This is all good advice, imo. I think that the whole business of personal references is pretty odd, though. When I've had occasion to make hiring decisions, I never paid much attention to them past verifying that the reference was legitimate. Negative information is almost never conveyed, and when the information is positive, and I've seen too many cases from the inside where discharged employees were given good references out of some vague feeling of guilt or fear of lawsuits. In fact, I've even seen instances where releases were signed by fired employees who gave their ex-employers indemnity in exchange for positive references. The whole idea stinks to high heaven.

True story: I once had the startling experience of reviewing a résumé from a person who cited me as a personal reference and former boss. I had never heard of the guy, and I quickly verified with an ex-coworker that the guy had never even worked for the company in question (which I had left a year or so before).
 

ScottK

Not out of the crisis
Staff member
Super Moderator
#3
True story: I once had the startling experience of reviewing a résumé from a person who cited me as a personal reference and former boss. I had never heard of the guy, and I quickly verified with an ex-coworker that the guy had never even worked for the company in question (which I had left a year or so before).

so did you give him an interview? I think I would have just for the look on his face when I point this out. :D
 

Jim Wynne

Staff member
Admin
#5
so did you give him an interview? I think I would have just for the look on his face when I point this out. :D
I toyed with the idea of calling him in, but settled on just calling him. I got an answering machine and left a message, and my guess is that he edited his résumé as soon as he heard it. :cool:
 

SteelMaiden

Super Moderator
Super Moderator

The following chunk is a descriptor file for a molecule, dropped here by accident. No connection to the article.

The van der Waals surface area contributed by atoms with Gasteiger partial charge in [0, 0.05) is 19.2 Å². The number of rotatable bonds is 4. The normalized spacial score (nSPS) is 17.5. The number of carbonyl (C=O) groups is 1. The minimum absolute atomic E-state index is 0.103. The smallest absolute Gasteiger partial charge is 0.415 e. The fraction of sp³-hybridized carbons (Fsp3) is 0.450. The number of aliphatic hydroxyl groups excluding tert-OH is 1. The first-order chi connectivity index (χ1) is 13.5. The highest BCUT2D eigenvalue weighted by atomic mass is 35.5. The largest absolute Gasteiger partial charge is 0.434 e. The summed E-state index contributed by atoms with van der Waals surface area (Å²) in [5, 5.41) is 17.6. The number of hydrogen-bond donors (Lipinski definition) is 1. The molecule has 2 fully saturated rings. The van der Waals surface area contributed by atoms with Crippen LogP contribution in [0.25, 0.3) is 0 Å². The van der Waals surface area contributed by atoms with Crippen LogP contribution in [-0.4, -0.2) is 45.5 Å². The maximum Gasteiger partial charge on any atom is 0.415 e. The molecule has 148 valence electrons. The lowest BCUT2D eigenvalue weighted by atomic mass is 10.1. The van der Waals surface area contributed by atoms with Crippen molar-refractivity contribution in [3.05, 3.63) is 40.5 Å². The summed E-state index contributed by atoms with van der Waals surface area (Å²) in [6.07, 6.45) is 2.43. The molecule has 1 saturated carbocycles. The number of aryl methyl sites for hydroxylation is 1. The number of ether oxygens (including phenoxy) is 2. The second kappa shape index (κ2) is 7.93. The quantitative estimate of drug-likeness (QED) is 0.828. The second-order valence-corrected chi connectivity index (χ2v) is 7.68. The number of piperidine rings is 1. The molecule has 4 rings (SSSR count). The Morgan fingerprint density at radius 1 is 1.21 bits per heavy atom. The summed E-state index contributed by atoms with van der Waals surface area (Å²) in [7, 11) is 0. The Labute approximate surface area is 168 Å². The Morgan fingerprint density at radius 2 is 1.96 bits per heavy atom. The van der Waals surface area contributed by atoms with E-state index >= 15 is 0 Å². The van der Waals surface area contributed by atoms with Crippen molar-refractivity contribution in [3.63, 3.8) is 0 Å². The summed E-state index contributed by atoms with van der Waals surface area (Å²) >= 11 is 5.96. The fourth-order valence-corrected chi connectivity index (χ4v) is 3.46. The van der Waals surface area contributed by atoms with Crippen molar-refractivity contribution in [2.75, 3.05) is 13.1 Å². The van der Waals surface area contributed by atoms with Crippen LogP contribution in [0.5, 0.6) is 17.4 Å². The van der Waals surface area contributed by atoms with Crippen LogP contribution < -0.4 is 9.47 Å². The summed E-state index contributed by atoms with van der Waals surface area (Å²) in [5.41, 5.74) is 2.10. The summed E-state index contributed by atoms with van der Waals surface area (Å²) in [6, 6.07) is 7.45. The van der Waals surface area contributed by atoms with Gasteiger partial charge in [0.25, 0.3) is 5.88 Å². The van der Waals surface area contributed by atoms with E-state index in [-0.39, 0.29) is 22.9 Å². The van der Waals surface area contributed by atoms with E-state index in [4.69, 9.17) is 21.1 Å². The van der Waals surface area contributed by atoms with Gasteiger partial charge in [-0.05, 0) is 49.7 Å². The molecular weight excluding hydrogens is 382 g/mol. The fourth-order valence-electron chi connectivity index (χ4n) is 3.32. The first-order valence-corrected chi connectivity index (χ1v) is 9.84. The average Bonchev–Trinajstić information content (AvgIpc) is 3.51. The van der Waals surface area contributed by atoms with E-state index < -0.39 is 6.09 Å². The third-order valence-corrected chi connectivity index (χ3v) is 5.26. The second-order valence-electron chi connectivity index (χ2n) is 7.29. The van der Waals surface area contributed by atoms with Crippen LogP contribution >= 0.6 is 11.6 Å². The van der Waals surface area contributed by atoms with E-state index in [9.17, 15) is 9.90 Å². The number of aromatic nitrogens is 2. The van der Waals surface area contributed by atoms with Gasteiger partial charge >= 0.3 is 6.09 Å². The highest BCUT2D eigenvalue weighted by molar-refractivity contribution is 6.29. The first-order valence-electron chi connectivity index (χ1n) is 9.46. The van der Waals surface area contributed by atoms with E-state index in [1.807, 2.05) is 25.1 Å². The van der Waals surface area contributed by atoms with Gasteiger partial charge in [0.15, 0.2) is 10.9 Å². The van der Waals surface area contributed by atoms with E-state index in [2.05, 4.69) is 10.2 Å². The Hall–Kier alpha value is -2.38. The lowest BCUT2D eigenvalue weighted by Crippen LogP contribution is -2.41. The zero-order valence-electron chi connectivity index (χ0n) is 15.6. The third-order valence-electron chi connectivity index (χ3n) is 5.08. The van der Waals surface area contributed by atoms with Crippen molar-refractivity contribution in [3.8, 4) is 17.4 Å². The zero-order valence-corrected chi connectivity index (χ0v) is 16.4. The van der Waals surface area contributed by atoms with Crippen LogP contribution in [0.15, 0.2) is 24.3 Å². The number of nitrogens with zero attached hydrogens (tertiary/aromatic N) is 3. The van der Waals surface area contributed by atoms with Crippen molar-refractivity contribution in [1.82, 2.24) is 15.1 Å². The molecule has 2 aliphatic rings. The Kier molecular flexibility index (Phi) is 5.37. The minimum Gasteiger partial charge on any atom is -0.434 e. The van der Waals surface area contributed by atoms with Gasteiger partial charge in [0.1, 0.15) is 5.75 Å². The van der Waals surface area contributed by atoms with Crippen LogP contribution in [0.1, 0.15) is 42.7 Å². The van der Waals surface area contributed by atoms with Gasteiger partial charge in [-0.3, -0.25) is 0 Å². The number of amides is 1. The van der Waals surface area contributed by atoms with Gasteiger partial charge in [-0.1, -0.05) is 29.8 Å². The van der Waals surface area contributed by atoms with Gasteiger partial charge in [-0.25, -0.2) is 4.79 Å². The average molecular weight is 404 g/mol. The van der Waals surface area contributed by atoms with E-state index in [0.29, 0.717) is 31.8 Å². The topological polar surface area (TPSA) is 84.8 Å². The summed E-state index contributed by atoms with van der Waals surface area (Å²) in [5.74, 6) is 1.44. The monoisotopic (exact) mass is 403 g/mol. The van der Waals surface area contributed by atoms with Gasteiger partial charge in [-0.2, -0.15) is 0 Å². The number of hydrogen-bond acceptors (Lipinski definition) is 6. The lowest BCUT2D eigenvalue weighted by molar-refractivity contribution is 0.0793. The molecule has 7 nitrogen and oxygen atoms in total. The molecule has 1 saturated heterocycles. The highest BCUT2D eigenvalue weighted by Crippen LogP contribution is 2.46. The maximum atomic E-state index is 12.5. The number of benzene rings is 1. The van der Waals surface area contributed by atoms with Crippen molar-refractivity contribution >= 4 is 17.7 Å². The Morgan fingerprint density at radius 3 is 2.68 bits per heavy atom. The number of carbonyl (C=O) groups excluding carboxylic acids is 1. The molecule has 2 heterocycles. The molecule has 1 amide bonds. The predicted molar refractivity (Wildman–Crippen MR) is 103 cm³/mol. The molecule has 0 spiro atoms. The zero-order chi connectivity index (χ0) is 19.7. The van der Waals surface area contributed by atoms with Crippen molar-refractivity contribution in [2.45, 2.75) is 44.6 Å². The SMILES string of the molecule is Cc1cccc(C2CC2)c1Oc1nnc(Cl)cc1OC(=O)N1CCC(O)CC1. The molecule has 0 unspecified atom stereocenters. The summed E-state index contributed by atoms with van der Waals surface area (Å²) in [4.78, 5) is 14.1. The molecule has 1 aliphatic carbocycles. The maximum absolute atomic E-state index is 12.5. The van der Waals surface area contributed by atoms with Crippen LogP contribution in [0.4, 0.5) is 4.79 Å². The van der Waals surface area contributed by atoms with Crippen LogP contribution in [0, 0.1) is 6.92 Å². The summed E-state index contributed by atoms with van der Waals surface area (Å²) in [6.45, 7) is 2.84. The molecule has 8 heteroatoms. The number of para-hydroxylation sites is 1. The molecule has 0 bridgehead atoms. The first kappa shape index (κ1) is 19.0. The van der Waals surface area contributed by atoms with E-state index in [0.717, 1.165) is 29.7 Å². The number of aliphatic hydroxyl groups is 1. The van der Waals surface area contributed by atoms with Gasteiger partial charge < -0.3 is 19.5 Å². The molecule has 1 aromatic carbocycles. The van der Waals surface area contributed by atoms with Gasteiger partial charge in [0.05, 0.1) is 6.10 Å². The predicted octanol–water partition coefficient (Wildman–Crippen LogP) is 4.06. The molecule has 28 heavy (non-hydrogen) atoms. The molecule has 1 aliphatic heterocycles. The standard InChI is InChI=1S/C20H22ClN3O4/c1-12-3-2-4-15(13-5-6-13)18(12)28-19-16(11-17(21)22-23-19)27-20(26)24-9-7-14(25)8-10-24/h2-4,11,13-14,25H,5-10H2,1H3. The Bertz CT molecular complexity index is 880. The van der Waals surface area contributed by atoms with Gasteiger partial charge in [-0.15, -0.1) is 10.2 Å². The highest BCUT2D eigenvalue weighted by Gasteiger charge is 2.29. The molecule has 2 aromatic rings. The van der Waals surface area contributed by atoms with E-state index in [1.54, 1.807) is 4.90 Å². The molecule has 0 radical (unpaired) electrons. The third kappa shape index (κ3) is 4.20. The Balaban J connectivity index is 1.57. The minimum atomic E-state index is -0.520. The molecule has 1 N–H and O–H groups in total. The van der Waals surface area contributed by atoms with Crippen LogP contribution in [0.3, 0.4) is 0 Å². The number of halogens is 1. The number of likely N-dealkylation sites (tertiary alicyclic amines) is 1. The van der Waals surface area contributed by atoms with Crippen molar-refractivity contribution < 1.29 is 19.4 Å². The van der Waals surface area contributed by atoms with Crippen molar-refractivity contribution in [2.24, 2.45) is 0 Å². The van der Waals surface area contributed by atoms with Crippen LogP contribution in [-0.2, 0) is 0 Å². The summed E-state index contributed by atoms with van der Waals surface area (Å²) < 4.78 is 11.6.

#6
Have you been cited as a reference by a job hunter? What can you tell us about the experience?
Numerous times, mostly by temps, co-ops and other part time employees who were college students or people just looking for a decent job. They always asked me before their time with us was up. Most of them I was happy to oblige. I wrote letters of recommendation for all but one along with my contact information for future employers to call me for further information. The other one, I told them they could use me as a referrence and that they could give out my contact information. If contacted in regards to that person, I would have played up their good points (they did have many) but I would have stopped short of a full fledge endorsement.

How do/did you handle the reference situation in your own job hunt?
Well, back 30 years ago when I came to work for this company, my prof at college actually recommended me as a co-op student. I never applied for a job here in all actuality. It was only a formality. They called me because they wanted a co-op, I thought long and hard because I was planning to continue my college education. They finally convinced me that it was a way to save some money for my next year's expenses, and the rest is history. From there on, all my jobs have been transfers. Most of the time I either know some people who will vouch for me at the new division or the people doing the hiring check with my counterparts at other divisions.